One of the Russian companies indicted by Robert Mueller over its alleged involvement in an infamous trolling operation during the 2016 presidential election filed a motion on Thursday chock full of jabs at the special counsel’s legal knowledge and respect for the rule of law. And in the process, they casually note that Mueller has apparently collected a “nude selfie” of someone.
Concord Management and Consulting LLC’s attorney Eric Dubelier makes the nude selfie claim near the end of the defendant’s latest filing in support of their motion to compel discovery.
“Could the manner in which he collected a nude selfie really threaten the national security of the United States?” Dubelier asks out loud.
Law&Crime reached out to Dubelier and the other attorney listed on the filing for clarification about who exactly took the selfie and how it possibly pertains to the case, but no response was forthcoming at the time of publication.
Aside from any potentially erotic photography, the defense motion sets a typical tone early on with a series of acrid one-liners and blistering attacks on Mueller and his legal theories:
In this first-of-its-kind, make-believe case the Special Counsel now seeks to completely obliterate any remaining rights of Concord to defend itself, and in typical fashion provides only completely misleading case authority for the remarkable proposition that he should be able to continue to whisper secrets to the Court. Since the Special Counsel has already gotten away with this once as he notes in his Motion, this Opposition is likely fruitless, but object we must both for Concord and every other defendant to whom the Special Counsel believes the laws and rules of the United States no longer apply to his novel adventures.
At the core of Thursday’s defense motion is the argument that Mueller is unlawfully keeping “millions of pages of non-classified discovery” materials away from the defendant’s own eyes. At issue here is the fact that Mueller is attempting to have ex parte–one party only–discussions with the U.S. District Court for the District of Columbia regarding continued discovery in the case. Concord Management describes Mueller’s proposed limits as a bid for “the Court [to] deny all allegedly sensitive discovery to Concord.”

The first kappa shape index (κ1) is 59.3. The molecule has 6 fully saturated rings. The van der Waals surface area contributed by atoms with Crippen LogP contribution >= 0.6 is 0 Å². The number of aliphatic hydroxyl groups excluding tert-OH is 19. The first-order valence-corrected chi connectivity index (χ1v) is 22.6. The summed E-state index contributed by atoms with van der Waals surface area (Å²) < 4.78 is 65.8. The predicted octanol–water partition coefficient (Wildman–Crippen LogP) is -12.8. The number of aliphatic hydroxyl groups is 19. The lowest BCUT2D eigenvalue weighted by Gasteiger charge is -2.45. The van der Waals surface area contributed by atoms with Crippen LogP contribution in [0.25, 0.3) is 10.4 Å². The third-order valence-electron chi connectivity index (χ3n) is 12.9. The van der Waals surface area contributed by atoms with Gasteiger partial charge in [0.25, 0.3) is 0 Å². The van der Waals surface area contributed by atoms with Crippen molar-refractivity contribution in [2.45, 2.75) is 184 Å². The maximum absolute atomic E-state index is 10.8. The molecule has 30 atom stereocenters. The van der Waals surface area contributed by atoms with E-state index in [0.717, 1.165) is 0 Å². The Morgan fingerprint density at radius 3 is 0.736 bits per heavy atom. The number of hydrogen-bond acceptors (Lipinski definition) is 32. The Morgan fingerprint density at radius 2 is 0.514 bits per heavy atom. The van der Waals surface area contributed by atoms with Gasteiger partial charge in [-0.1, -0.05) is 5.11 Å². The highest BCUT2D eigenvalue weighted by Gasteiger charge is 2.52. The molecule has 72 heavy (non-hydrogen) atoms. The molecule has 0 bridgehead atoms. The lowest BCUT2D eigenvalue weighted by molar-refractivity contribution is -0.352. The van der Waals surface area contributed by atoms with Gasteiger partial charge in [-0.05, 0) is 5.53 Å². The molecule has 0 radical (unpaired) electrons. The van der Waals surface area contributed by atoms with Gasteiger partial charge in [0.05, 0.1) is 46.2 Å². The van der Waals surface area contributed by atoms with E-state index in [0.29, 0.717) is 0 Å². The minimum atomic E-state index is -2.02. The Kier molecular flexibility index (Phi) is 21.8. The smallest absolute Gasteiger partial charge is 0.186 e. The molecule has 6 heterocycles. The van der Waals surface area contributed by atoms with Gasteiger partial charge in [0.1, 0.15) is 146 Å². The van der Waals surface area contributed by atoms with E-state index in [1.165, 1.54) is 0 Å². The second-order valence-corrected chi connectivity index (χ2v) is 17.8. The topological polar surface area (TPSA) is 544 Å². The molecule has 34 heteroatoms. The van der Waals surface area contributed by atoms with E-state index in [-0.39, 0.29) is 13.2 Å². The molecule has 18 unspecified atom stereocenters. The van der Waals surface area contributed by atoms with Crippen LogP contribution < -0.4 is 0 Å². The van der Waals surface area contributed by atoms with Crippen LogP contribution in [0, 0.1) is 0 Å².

Dubelier charges that Mueller is performing quite a bit of legal goalpost moving in service of this ex parte effort.
“The Court will recall that from the outset the Special Counsel maintained that there was no classified information in this case,” the filing notes. “In fact, the Special Counsel continues to concede that the discovery in this case contains no classified information. Instead the Special Counsel asks the Court to accept secret ex parte communications from him to support the unprecedented argument that the Defendant itself cannot view millions of pages of non-classified discovery. This request is just another squinch to support the novelty of this entire proceeding. Undersigned counsel has been unable to identify any reported case where a corporate defendant was denied access to discovery, as the Special Counsel seeks here. Similarly, there is no reported case to support the Special Counsel’s instant motion.”
Such a veil of secrecy, Dubelier notes, “is not how criminal cases proceed in the United States.”
The Russian firm’s attorneys also disdainfully rubbish two cases cited by the special counsel’s office as not particularly relevant or helpful.
“A first year law student would likely question how [one such case] helps the Special Counsel here,” Dubelier argues at one point.
Next it looks as if the Special Counsel tossed in [the other such case], just to have a case from this Circuit,” Dubelier ponders later on. “It is reasonable to ask if he just threw a dart at the Federal Reporter.”
[image via Alex Wong/Getty Images]